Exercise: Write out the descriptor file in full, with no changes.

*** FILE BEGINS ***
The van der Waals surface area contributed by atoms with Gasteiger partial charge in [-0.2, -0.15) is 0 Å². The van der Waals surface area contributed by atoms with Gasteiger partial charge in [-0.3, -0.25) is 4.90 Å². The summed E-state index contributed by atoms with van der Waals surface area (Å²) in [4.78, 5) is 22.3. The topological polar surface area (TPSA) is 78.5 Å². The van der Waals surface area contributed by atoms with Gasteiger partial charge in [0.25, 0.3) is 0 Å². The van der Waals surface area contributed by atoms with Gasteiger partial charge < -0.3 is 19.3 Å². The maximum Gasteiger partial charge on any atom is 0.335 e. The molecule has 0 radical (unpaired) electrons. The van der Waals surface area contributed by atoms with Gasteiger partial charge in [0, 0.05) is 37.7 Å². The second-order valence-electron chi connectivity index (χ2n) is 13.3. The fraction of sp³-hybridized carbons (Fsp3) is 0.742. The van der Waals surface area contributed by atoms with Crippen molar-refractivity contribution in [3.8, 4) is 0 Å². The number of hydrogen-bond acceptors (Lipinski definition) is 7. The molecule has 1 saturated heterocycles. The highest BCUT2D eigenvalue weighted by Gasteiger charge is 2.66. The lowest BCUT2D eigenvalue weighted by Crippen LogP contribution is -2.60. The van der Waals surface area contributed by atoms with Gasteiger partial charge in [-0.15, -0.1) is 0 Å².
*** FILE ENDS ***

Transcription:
The van der Waals surface area contributed by atoms with Gasteiger partial charge in [-0.2, -0.15) is 0 Å². The van der Waals surface area contributed by atoms with Gasteiger partial charge in [-0.3, -0.25) is 4.90 Å². The summed E-state index contributed by atoms with van der Waals surface area (Å²) in [4.78, 5) is 22.3. The topological polar surface area (TPSA) is 78.5 Å². The van der Waals surface area contributed by atoms with Gasteiger partial charge in [0.25, 0.3) is 0 Å². The van der Waals surface area contributed by atoms with Gasteiger partial charge < -0.3 is 19.3 Å². The maximum Gasteiger partial charge on any atom is 0.335 e. The molecule has 0 radical (unpaired) electrons. The van der Waals surface area contributed by atoms with Gasteiger partial charge in [0, 0.05) is 37.7 Å². The second-order valence-electron chi connectivity index (χ2n) is 13.3. The fraction of sp³-hybridized carbons (Fsp3) is 0.742. The van der Waals surface area contributed by atoms with Crippen molar-refractivity contribution in [3.8, 4) is 0 Å². The number of hydrogen-bond acceptors (Lipinski definition) is 7. The molecule has 1 saturated heterocycles. The highest BCUT2D eigenvalue weighted by Gasteiger charge is 2.66. The lowest BCUT2D eigenvalue weighted by Crippen LogP contribution is -2.60. The van der Waals surface area contributed by atoms with Gasteiger partial charge in [-0.15, -0.1) is 0 Å².